Notion Review: Centralizing Your Productivity
Notion (notion.so) is rising. It is one of the most talked-about apps in the digital productivity area – communities, groups, forums.
Read this Notion review to get a quick overview and key points about Notion, that will help you focus while you test it, compare it with other solutions, and planning your productivity setup.
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What is Notion?
Notion is a workspace platform for organizing, processing and managing information, data, content, and media\files.
Notion combines the capabilities and features of several online tools like task management, note-taking, web clipping, spreadsheets, collaborative documents, databases, and more.
How it works?
The basic unit in Notion is the Block. A block can be text, title, image, to-do, embed and more. The verity of blocks is large. The most sophisticated block is the Database block.
With blocks, you can create rich structured Pages.
Pages can be part of a silo (folder) or part of a database. Each page can have sub-pages to infinite levels.
Everything in Notion – pages and databases – is part of a workspace.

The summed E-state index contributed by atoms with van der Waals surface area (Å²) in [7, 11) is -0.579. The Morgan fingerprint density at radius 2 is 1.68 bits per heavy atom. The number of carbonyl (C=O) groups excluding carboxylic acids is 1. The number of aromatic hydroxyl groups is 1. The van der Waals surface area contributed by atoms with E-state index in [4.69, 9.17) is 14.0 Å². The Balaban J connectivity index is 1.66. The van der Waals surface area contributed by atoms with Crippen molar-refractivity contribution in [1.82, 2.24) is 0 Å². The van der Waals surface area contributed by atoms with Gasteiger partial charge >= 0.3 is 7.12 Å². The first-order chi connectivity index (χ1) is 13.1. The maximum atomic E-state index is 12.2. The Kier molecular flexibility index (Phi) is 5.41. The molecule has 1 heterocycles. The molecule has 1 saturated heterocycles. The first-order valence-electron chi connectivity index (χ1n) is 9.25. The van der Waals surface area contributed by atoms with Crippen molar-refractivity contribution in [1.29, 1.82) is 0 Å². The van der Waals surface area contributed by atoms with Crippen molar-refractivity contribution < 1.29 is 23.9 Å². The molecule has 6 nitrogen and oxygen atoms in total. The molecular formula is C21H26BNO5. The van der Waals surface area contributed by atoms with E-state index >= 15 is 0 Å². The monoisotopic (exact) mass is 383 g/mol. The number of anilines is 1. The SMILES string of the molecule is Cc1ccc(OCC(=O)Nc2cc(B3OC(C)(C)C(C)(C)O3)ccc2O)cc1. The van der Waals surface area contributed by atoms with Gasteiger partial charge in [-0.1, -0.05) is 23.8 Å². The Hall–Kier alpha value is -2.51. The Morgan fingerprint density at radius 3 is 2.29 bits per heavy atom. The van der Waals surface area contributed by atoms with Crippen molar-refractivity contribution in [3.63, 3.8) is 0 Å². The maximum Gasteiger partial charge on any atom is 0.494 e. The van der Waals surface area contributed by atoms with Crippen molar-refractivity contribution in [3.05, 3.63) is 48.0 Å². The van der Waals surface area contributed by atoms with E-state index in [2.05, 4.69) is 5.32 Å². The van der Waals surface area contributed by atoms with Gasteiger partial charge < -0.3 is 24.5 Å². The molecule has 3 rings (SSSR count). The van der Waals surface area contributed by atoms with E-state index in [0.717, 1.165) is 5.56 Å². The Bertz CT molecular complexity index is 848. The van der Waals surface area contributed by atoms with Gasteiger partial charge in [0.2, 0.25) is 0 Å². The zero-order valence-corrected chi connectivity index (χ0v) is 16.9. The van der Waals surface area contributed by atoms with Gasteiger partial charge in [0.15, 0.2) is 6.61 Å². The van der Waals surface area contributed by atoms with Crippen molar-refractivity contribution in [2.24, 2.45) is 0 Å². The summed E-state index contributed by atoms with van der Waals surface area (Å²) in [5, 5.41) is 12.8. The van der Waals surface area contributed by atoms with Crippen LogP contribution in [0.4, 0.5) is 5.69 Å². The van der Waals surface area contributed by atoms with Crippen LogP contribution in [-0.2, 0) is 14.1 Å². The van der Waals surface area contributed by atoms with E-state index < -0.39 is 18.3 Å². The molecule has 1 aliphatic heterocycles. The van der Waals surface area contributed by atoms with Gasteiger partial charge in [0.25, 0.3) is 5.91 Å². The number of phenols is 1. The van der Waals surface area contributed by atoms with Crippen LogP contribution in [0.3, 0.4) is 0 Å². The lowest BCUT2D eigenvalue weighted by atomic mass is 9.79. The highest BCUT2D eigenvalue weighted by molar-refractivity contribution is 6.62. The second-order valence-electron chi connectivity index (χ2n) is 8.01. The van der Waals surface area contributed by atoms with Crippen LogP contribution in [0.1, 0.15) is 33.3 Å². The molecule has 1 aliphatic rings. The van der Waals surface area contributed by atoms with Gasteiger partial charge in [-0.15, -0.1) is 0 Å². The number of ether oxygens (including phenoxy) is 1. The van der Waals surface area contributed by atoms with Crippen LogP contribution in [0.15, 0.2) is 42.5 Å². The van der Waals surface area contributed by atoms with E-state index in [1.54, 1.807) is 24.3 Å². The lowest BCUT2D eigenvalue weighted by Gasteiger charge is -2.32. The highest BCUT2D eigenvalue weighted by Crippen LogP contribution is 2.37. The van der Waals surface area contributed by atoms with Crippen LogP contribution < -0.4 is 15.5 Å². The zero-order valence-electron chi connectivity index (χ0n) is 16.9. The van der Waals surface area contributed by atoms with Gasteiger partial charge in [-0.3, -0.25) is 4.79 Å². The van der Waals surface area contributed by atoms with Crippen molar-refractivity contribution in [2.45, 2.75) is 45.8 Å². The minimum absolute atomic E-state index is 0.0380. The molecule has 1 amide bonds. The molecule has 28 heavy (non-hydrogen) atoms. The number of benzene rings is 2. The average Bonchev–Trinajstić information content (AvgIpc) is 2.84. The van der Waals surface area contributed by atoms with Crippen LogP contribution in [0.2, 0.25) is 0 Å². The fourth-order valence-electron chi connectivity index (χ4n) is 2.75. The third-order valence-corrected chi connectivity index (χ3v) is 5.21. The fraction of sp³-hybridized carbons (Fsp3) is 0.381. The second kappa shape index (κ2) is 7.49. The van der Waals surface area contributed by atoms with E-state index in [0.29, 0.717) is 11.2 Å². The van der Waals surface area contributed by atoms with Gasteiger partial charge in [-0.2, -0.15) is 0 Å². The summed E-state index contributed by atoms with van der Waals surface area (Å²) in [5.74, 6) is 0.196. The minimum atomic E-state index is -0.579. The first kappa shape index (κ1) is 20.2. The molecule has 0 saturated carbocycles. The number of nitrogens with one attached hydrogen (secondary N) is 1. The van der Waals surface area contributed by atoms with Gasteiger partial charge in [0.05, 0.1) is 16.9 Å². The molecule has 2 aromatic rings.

A Notion account (user) can have many workspaces.
What is it for?
Notion aims and claims to be an All-in-One tool. A typical workspace in Notion can include a series of solutions:
- Project and task management
- File cabinet
- Notes, documents, and wikis
- Collections and archives
- Public \ group knowledge base
Who is it for?
- Freelancers \ self-employed
- Small businesses
What makes it powerful?
- Notion can replace many of your current tools. From some, the migration process is quick and relatively easy. From others, it’s a project.
- Notion gives absolute flexibility to arrange rich content, and structure pages, in any way you want and to connect anything with everything.
- The database sphere is both amazing and awesome.
- Fair and smart pricing model.
Where to start?
It is best to read about Notion and watch a few introduction videos, to get an overview of the UI, basic functionality, look&feel, and features. Follow some groups to get a sense of how users talk about the Notion experience. Then, open an account, explore the template library, and start experimenting.
The experimenting phase is crucial because Notion has a learning curve.
A good starting point: Notion Wiki.
Notion Review: The final statement
- If you already have a productivity setup that works well for you, knowing Notion might give you ideas for improvement.
- If your productivity setup doesn’t work for you, and you are in a search for a better one, experimenting Notion is recommended.
- If you are making your first steps in the digital productivity area, try Notion and compare it with other productivity apps.